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Making senior transit a success

Keith Curry is always on the lookout for ways to improve transportation for seniors and the disabled

Posted: July 13, 2008 10:34 p.m.
Updated: September 14, 2008 5:04 a.m.

Keith Curry volunteers for office work at the SCV Senior Center. He has taken a proactive role in finding solutions for not only senior transportation needs but for those of all the disabled.

He's only in the office at the SCV Senior Center a few hours a day, a few days a week, but Keith Curry, 44, is always on the job. As a board member of the City of Santa Clarita Transit Accessibility Advisory Committee, he is always on the lookout for ways to improve transportation for senior citizens and the disabled in the Santa Clarita Valley.

"Seniors with transportation problems can approach any board member. The board poses the problem to the Santa Clarita transportation department," Curry said. And then, hopefully, the problem is taken care of.

But as a C-6 quadriplegic needing a wheelchair to get around, Curry also discovers transportation problems firsthand. For example, he became aware of a design flaw in local busses "by trial and error." You see, previously, folks in wheelchairs were placed over the rear axles of these vehicles, where vibrations from the road surface were felt very strongly.

"It can mess your spinal cord up, especially when you hit bumps," Curry said.

Curry posed the problem to Transit, suggesting that they get new busses, where the wheelchairs are placed behind the driver, where the vibrations are greatly reduced. His efforts were met with success. Fourteen new Dial-A-Ride vans with the new arrangement should be put into service in the SCV by Aug. 14.

But Curry is more than just an advocate for accessibility, he's a ray of sunshine at the Senior Center. While he is "doing secretarial work" in the office there, his helpful, upbeat nature and winning smile fit right in with the friendly atmosphere created by the other volunteers and staff members.

Robin Clough, director of recreation and volunteers at the Senior Center, said this about Curry: "First of all, he's just such a nice guy, always positive and optimistic. Keith is a problem solver, a critical thinker. These rare skills are put to good use in the front office and with the program for the visually impaired, but they are most apparent in his work with transportation. Keith has taken a proactive role in finding solutions for not only senior transportation needs but for those of all the disabled. His insight has been invaluable in bringing about improvements. Keith's wonderful personality and his concern for others really enhance our Senior Center."

Clough was the one who gave Curry an opportunity to volunteer at the Senior Center about eight months ago.

"I was always interested (in volunteering)," Curry said. "But when my mother turned 70, and became a member of the Senior Center, I figured it was time to give some of my time."

Curry and his mother live together in Canyon Country and travel together to the Senior Center, so the current arrangement is very convenient, but its evolution took many years.

Growing up in Pacoima, Curry joined the National Guard when he was 18. He served for three years "as a gunner on a howitzer." Later, he built motors at a company in North Hollywood.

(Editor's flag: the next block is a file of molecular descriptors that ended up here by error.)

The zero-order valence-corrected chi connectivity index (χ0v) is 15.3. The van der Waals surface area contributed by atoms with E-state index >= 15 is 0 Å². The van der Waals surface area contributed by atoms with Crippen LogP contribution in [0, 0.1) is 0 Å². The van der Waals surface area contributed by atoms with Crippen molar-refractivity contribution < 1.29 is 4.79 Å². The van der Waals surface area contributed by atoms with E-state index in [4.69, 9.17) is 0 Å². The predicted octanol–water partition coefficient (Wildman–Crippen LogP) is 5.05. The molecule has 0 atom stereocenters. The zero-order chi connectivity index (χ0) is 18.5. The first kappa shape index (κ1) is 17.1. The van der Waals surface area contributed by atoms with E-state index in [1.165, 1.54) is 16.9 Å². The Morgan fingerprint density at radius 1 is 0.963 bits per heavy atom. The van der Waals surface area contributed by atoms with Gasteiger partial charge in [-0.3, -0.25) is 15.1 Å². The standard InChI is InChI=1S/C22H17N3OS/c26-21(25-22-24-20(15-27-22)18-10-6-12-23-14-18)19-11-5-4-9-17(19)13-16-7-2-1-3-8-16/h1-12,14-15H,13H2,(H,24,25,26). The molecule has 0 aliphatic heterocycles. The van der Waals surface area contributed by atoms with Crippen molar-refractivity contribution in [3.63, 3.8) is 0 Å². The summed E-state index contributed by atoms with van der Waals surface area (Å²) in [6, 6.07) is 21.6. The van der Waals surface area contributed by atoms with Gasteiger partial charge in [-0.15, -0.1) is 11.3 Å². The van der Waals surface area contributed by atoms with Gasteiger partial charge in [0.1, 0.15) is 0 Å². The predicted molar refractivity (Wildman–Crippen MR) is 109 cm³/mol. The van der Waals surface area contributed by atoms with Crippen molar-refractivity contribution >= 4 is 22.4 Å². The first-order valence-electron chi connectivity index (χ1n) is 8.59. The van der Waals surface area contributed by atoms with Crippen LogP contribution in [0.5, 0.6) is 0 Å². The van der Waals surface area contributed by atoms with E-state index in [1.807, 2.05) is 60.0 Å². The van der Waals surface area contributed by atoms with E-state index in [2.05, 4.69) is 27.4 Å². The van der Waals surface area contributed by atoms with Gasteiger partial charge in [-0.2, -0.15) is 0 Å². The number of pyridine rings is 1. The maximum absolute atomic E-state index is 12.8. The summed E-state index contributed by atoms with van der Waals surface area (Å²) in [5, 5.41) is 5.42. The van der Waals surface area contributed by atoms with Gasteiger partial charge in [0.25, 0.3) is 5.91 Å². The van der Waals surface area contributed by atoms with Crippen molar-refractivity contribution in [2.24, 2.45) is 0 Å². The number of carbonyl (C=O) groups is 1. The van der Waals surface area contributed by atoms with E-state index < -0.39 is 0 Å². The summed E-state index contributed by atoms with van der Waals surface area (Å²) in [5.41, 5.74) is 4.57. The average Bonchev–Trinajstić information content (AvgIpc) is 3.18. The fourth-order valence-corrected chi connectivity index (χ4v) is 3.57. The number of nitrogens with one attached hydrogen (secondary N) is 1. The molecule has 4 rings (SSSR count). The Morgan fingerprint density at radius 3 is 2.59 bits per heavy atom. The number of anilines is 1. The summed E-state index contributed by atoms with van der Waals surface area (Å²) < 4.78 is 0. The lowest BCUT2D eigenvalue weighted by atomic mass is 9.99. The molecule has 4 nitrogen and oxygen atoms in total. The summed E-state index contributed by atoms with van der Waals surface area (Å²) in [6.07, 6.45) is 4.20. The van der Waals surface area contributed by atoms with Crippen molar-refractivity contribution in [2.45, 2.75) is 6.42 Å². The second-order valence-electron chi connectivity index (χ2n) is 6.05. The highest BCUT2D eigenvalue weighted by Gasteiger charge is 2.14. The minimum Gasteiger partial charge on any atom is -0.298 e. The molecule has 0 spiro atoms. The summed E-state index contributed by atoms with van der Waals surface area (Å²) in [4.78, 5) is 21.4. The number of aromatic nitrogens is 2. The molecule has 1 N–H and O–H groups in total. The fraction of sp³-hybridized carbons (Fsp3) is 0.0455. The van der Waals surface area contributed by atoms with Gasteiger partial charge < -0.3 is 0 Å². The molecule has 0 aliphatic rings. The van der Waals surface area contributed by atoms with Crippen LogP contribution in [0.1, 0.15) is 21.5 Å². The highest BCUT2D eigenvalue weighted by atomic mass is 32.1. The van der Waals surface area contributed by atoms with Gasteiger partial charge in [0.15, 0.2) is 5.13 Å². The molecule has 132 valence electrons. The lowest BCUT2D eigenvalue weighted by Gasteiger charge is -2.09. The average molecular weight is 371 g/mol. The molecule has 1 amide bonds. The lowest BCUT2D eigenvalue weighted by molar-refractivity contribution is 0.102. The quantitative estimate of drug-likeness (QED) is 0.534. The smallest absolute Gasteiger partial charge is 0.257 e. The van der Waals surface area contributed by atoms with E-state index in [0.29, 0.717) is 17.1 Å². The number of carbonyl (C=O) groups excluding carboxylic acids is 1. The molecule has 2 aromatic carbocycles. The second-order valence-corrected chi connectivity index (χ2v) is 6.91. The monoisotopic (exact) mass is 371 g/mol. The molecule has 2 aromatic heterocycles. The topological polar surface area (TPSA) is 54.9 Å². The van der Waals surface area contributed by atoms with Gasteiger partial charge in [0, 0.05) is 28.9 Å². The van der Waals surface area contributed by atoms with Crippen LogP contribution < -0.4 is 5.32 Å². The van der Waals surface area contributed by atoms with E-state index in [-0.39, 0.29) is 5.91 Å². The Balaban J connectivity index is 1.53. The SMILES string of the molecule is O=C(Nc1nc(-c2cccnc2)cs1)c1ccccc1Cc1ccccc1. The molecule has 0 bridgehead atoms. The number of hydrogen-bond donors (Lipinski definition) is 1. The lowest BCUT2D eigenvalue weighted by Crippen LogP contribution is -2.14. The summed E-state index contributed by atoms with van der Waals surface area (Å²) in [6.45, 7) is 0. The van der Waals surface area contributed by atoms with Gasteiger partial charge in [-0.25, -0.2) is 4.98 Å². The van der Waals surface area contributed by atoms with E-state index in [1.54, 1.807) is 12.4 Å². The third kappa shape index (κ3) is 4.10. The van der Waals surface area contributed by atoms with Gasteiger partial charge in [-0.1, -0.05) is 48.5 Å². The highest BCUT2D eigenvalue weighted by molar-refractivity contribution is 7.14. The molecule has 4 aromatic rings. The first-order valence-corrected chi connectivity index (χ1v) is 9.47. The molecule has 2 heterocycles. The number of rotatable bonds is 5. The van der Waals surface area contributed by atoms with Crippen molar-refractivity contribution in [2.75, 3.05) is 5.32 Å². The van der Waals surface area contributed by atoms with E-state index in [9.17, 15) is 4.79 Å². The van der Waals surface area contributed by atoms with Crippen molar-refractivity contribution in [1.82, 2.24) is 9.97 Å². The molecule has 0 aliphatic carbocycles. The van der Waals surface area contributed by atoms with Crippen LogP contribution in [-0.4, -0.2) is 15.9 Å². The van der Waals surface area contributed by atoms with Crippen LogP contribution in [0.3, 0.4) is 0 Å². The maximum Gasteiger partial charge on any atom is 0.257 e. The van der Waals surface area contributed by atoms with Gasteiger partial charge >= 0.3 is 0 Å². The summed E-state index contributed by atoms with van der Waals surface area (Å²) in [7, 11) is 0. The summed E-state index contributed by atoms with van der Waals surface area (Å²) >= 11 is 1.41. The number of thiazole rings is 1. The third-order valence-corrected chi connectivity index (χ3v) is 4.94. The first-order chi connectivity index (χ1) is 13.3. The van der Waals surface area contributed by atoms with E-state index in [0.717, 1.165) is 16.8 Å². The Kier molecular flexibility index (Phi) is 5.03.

In 1987 an injury to his neck paralyzed him below the mid-chest, and his life changed drastically. But he never let it stop him.

Curry began attending College of the Canyons in 1993 and graduated with his associate degree. He transferred to Cal State University Northridge and received his bachelor's degree in psychology in 2002.

During this time (1998) he joined the Accessibility Advisory Committee as a board member. "Jim Hogan was the chairperson then. We became real good friends," Curry said. "The AAC ... makes sure seniors have quality transportation and their needs are met by the vans and busses."

Curry noted that, through the efforts of the AAC, the federally-funded Access Services Incorporated has been brought to the SCV. This offers transportation to those whose disabilities prevent them from utilizing fixed-route transportation services.

"All we had was Dial-A-ride. Now we have Access Services," he said. "All of this is for the betterment of the community, for the seniors as well as those who are disabled, who don't have proper transportation. We want to make transportation better for the Santa Clarita Valley."

And the SCV Senior Center facilitates this process. "At the Senior Center, if any senior has any grievances as far as Dial-A-Ride, Access Services or the Santa Clarita bus system, they can come to me or John Taylor and we will present it (the grievance, to Transit)."

Curry serves the community in other ways as well. He previously volunteered at Camp Scott and Camp Scudder youth camps, serving as a youth minister. And though he has had to give up those duties, he still reaches out to others as a minister for the Spirit and Life Ministries in San Fernando.

But his calling seems to be in solving transportation problems, and though there is always room for improvement, he gives the SCV high marks for accessibility for seniors and the disabled. "The SCV does a great job. I really believe they take care of their seniors and the disabled well," he said.

He feels that one reason for this is that the AAC "polices" local transportation to make sure everybody is taken care of. "I consider the AAC is doing a good job when I hear positive things from riders," Curry said.

He is proud of the role he plays in this, and noted that he was honored at the Senior Center on Feb. 8 "for my volunteer community work with the AAC."

In regard to the future, Curry said, "I want to continue doing this because I really like it. I'd like to become more involved with the Santa Clarita transportation department."


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